John Plattenburg left the 2015 edition of Super Bowl Spirit Day at 186th Street Elementary School in with a message for Principal Marcia Sidney-Reed.
“John turned as they were leaving and said: ‘Ms. Reed: We got you,’” Sidney-Reed said.
The principal for the Gardena, California-based school asked members of the UCLA and USC football teams attending the event, designed to promote academic diligence and good sportsmanship, if they would be back the following year.
Plattenburg was true to his word the next year – and again the next year, 2017.
The event’s special for the elementary schoolers, who get to see Bruins and Trojans “set the rivalry aside in the name of sportsmanship,” as Sidney-Reed described it.
For Plattenburg, it’s part of his mission as a college football player.
“To play at the University of Southern California is a great stage for me,” he said. “Not only to play football and get a great education, but also branch out even more and see what type of stuff I’m interested in doing, and what’s really important to me.”
Coming in from Lamar High School in Houston, Plattenburg transitioned to the football aspect of his L.A. life quickly and smoothly. He rose up the depth chart in his freshman campaign, 2014, and earned a starting cornerback job midway through the campaign.
But while Plattenburg acclimated to life both on the gridiron and in the classroom, his thoughts went to the city around him.
Los Angeles has much to offer for a young and inquisitive mind like Plattenburg’s.
“When I came in here freshman year, and I had the opportunity to play, I thought: I have school, I have football, but why not give back to the community?” he said. “Someone’s helping me out by paying my scholarship.”
Plattenburg did not focus his attention on one particular avenue of philanthropy. In the spirit of branching out, as he described it, Plattenburg became something of an altruistic Jack-of-all-trades.
In the span of his first year at USC, he led a tour for local school kids to visit the university’s campus and football facilities, hosted a Special Olympics event, served as a celebrity guest of the Los Angeles Make-A-Wish Foundation’s Walk for Wishes fundraiser,and addressed the local Watts Bears youth football team on the importance of education.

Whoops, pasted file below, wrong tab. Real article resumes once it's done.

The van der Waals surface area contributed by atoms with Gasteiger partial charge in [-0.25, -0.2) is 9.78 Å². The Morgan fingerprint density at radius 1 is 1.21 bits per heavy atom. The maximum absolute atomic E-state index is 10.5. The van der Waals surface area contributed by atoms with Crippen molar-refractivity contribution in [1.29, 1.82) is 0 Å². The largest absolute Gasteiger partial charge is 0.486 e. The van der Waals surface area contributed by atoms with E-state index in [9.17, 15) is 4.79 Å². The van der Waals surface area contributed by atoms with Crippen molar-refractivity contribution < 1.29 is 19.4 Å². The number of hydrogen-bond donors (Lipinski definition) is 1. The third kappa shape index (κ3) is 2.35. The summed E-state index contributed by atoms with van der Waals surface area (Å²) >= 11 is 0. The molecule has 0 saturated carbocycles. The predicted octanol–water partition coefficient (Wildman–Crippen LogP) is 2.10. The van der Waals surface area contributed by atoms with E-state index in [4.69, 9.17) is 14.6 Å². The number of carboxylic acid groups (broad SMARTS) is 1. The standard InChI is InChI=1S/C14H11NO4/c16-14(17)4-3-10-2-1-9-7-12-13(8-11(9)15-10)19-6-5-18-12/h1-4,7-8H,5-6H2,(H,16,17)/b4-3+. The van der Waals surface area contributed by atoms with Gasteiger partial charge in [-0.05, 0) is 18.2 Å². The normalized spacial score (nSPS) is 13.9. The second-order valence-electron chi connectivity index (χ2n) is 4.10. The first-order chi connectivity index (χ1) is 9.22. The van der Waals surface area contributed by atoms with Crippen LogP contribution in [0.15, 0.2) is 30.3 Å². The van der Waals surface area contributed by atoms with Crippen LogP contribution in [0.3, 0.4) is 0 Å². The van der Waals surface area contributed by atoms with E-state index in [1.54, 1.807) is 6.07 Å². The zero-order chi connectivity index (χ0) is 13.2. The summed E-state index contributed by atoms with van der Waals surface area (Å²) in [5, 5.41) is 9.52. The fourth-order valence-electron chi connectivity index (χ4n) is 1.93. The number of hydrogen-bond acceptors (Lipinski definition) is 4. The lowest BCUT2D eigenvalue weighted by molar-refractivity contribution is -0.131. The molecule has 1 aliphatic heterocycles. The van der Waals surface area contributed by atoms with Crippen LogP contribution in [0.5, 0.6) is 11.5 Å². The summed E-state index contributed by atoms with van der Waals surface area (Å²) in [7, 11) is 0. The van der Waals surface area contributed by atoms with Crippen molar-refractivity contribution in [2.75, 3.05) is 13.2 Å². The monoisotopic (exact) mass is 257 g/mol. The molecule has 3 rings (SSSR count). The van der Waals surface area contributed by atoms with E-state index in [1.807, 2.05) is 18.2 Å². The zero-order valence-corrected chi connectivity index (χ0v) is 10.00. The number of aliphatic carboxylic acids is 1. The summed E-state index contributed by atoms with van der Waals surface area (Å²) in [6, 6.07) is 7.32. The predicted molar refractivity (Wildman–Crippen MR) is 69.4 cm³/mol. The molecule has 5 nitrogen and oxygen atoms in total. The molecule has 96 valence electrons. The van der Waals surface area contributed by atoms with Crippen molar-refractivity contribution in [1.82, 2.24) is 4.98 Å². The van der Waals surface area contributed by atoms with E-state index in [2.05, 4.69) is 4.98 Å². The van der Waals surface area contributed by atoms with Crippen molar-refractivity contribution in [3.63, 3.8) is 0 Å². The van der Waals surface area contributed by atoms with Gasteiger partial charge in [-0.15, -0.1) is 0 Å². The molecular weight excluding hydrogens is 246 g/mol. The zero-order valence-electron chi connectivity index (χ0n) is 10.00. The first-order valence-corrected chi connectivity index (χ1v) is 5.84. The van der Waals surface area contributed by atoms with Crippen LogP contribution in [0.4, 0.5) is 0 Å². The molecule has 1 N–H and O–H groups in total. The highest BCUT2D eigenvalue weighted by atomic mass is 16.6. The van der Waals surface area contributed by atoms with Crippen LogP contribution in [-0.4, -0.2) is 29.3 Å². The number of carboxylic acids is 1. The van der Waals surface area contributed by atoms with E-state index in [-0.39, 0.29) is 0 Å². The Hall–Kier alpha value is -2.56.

And Plattenburg was just getting started. As a sophomore, his philanthropic work included raising money for the USC Norris Cancer Center. He won the program’s award for community service following the 2015 season.
When mentioning this honor, Plattenburg’s infectious smile gets a little bit wider.
“That means a lot to me,” he said of the selection.
In turn, Plattenburg’s work means a great deal to USC head coach Clay Helton.
“I’m really proud of John, helping those off the field,” Helton said. “He’s a terrific young man and a very special individual.”
While his work off the playing field grew, Plattenburg also grew as a player. He recorded a pair of interceptions, a sack and 34 tackles as a fixture in the Trojans secondary throughout the 2015 campaign.
Injuries derailed Plattenburg’s 2016 football season. He sustained a concussion in the first fall practice.
“2016 was bumpy for me athletically,” he said. “But my drive is still the same.”
He said he’s focused on regrouping for the 2017 season, when he will be a veteran leader for a secondary facing considerable turnover with Leon McQuay III graduating and Adoree’ Jackson headed to the NFL.
In the meantime, Plattenburg has also focused his charitable efforts.
“My mind runs a thousand miles a second,” he said. “I’ll be staring into space when an idea hits me – I can help people like this; some people might not know to do this; some people might not have the opportunities to learn.”
Plattenburg plans to compartmentalize his constant stream of ideas into a singular entity. He is in the early phases of launching his own charity. Details are limited at this time, as he said he is seeking copyrights and other behind-the-scene elements.
In taking such a proactive approach, Plattenburg is maximizing his reach as a USC football player. But no matter if he played his college ball elsewhere, the influence motivating his endeavors stays rooted in Texas.
“It comes from the rest of my family, especially my mom,” he said. “We always, as a family, liked reaching out to people, helping in the best way we could.”
He added when he finds himself in need of guidance, he always “consults [his] family.”
Plattenburg pays the lessons from his family forward, providing similar mentorship to children throughout Los Angeles – children like those at 186th School.
An athlete who competes for Pac-12 championships and Rose Bowls taking an interest in school kids’ development leaves an impression, Sidney-Reed said.
“Some of our kids say, ‘I want to go to college because of you!’” she said.
In turn, Plattenburg helps build a generation who will fill in his shoes later. It’s a winning cycle.